How Should Taiwanese Speak of Their Democracy?

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Tuesday June 12, by Jerome F. Keating Ph.D.

What's in a name and identity? Gertrude Stein is famous for the line, "a rose is a rose is a rose." Shakespeare on the other hand spoke of a rose differently, "A rose by any other name would smell just as sweet." Are they talking about the same thing? Apply that to the word democracy. Should we say a democracy is a democracy is a democracy? Or should we say a democracy by any other name would be just as precious? Or is there more involved? Examine then the democracy that the people on Taiwan have practiced since 1992 in freely electing their own legislators and since 1996 in freely electing their president. Some want to preface it by speaking of it is a Taiwanese democracy; others argue that it should be called a Chinese democracy. What is going on?

What's going on is a lot! At issue here is not just the use of the word or the definition of democracy but a whole range of hidden and half-hidden agendas. At issue is a lot more than the word democracy; it is the definition of and control of the discourse of the past. It addresses the sovereign nature of Taiwan's state and in doing this it raises more questions than it answers.

The USA is a democratic nation. Do we talk of its democracy as an American democracy or a British democracy or just a democracy? Is it the first British democracy? When the original 13 colonies broke free from England, the majority of them were British; they shared a common British culture and heritage. So should it be called the first British democracy?

In Asia, Singapore has a democratic government though one party, the People's Action Party (PAP), has dominated all elections. Since some 75 per cent of the Singaporeans are Chinese, should we call it a Chinese democracy or is it better called a Singaporean democracy? Or should it be called a democracy at all since there has never been transference of power?

What about Taiwan? Is democracy in Taiwan best called a Taiwanese or a Chinese democracy? Is Taiwan's history, a Taiwanese history or a Chinese history? Is Taiwan's identity, a Taiwanese identity or a Chinese identity? Other questions come with this. Is Taiwan a nation? Taiwan has the official name of the Republic of China (ROC), a name that it has used as a national name both when it was in the United Nations (UN) and after it was "removed" from the UN and replaced by the People's Republic of China (PRC) in the UN. So at that point, did it cease to be a nation? Its democracy came after that. Did that change things?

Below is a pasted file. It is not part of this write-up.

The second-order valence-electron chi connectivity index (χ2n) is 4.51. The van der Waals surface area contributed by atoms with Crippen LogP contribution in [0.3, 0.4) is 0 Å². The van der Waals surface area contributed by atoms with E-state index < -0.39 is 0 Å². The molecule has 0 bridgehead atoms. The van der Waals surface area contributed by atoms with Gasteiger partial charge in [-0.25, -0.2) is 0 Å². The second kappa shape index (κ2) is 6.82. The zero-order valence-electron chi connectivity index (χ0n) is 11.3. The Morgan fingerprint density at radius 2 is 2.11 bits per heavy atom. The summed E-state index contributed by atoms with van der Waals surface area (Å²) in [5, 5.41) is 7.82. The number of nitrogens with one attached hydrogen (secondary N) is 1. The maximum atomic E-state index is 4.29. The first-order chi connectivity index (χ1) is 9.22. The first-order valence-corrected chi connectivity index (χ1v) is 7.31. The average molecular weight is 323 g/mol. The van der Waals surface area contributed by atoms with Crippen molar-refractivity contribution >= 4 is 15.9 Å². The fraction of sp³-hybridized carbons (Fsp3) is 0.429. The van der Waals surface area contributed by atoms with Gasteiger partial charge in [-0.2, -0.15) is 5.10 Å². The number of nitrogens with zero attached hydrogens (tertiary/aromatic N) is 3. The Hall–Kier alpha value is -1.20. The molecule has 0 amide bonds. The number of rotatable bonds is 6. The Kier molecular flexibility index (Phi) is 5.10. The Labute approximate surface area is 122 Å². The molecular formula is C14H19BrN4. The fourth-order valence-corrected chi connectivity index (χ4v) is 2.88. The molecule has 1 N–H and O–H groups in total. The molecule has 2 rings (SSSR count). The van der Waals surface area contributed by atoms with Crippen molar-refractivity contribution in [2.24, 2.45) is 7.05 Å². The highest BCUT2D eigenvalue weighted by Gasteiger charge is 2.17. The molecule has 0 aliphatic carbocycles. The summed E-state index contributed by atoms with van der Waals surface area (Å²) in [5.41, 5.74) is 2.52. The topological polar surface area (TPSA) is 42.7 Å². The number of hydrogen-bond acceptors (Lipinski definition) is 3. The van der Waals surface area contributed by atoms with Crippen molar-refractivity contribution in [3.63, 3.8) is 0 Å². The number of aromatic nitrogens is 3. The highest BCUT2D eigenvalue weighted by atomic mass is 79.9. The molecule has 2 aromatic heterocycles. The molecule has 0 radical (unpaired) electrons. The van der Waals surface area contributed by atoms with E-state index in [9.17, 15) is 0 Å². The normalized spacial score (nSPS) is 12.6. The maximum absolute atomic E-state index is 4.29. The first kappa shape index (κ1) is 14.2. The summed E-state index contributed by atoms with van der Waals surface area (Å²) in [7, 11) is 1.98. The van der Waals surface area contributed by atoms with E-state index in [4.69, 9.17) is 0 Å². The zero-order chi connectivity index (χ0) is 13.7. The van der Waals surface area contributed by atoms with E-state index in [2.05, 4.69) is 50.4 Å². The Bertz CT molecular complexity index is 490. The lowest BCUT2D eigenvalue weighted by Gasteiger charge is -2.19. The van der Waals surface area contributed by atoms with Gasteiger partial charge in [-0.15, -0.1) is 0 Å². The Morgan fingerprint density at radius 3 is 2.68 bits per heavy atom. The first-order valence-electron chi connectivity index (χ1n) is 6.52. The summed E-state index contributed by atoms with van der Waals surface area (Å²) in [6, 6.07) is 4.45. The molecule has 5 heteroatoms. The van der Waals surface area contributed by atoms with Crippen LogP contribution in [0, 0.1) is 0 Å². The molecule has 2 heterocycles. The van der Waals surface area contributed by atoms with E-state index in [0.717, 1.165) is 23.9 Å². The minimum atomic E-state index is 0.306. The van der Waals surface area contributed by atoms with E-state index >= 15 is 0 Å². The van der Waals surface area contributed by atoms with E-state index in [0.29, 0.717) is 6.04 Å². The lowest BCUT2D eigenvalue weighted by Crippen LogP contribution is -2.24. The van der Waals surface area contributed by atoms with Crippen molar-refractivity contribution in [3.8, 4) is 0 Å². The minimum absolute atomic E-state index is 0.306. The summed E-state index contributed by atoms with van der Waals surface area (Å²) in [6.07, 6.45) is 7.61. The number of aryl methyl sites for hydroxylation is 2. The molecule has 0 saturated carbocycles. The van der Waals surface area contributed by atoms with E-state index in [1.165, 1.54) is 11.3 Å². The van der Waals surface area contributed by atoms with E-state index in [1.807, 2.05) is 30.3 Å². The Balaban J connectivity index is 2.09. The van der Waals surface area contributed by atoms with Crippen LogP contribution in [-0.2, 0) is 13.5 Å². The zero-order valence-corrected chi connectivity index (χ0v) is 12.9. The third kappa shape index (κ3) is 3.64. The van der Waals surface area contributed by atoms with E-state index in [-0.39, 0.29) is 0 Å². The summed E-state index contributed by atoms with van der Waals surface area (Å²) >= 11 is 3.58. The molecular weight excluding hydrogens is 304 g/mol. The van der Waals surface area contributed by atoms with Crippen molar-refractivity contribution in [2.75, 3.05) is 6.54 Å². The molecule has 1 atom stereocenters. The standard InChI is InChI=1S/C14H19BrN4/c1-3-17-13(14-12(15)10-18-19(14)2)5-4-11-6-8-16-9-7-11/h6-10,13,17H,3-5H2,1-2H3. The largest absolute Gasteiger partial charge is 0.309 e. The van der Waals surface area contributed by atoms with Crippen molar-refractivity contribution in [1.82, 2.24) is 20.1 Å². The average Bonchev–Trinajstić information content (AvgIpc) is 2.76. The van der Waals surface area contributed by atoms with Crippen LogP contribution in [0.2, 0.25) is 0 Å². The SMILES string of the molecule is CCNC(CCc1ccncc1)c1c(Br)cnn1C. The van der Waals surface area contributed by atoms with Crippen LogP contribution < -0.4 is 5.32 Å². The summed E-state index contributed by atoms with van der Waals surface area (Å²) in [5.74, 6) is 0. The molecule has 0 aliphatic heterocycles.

Others speak of democracy in Taiwan as a Chinese democracy. Some do this with the intent of wanting to show that it can be a model for the PRC to emulate and dispel the argument that democracy is too foreign to be practiced in a Chinese culture. Others do this to argue that Taiwan's democracy is a regional democracy and not a national democracy and therefore conclude that Taiwan remains a part of the PRC that has yet to be returned.

And what about the Taiwanese people, what do they say? There have been two ongoing, consistent polls conducted in Taiwan by National Chengchi University; the first has been done since 1992, (the year that Taiwanese first democratically elected members to their Legislative Yuan) on up to the present. In this poll on identity the researchers found that those in Taiwan who identified themselves as "only Taiwanese" rose from 17.6 per cent in 1992 to a majority 52.2 per cent in 2011. Whereas those who identified themselves as "only Chinese" dropped from 25.5 per cent in 1992 down to 3.9 per cent in 2011. Likewise those who identified themselves as both Taiwanese and Chinese dropped from 46.4 per cent in 1992 to 40.3 percent in 2011. Those with no response dropped from 10.5 percent (1992) to 3.7 per cent (2011). The biggest changes therefore were both the large jump (approximately 35 per cent) in those identifying themselves as Taiwanese only as well as the big drop (approx. 22 per cent) of those identifying themselves as Chinese only.

The other poll that was carried on by the university addressed the changes in the unification and independence stances of Taiwanese as tracked by the university's Election Study Center. This was begun in 1994 and carried on to the present. Between 1994 and 2010, these researchers found that those that either wanted to maintain the status quo indefinitely or to decide at a later date, were the majority rising from a combined total of 48.3 per cent to 61.4 per cent. Those that wanted to move towards independence either immediately or at a later date rose from 11.1 per cent to 22.3 per cent while those that wanted to move towards unification either immediately or at a later date dropped from 20 per cent to 10.3 per cent. Those with no response dropped from 20.5 per cent to 6.1 per cent. While independence thought gained and unification thought lessened, the majority favored a status quo. Why? The greatest influence would appear to be the threat of war with the PRC if a move were made towards a fully declared independence. What then does this say about Taiwan's democracy?

The two polls combined certainly seem to indicate that democracy in Taiwan is working; the number of people who refused to respond or did not want to make a response has dwindled to a minimum. People are not afraid to give an opinion. The polls show opinions that are developing, but they still do not give us any final opinion. And they have not even addressed the one issue of what was the major catalyst of Taiwan's democracy. Is Taiwan's democracy the result of changes brought by the Chinese Nationalist Party (KMT) or is it the result of the constant insistence and protest of the Taiwanese "dangwai" or both? And what has this to do with the question of whether Taiwan is a de jure independent, democratic nation or not? Taiwanese are still finding their voice.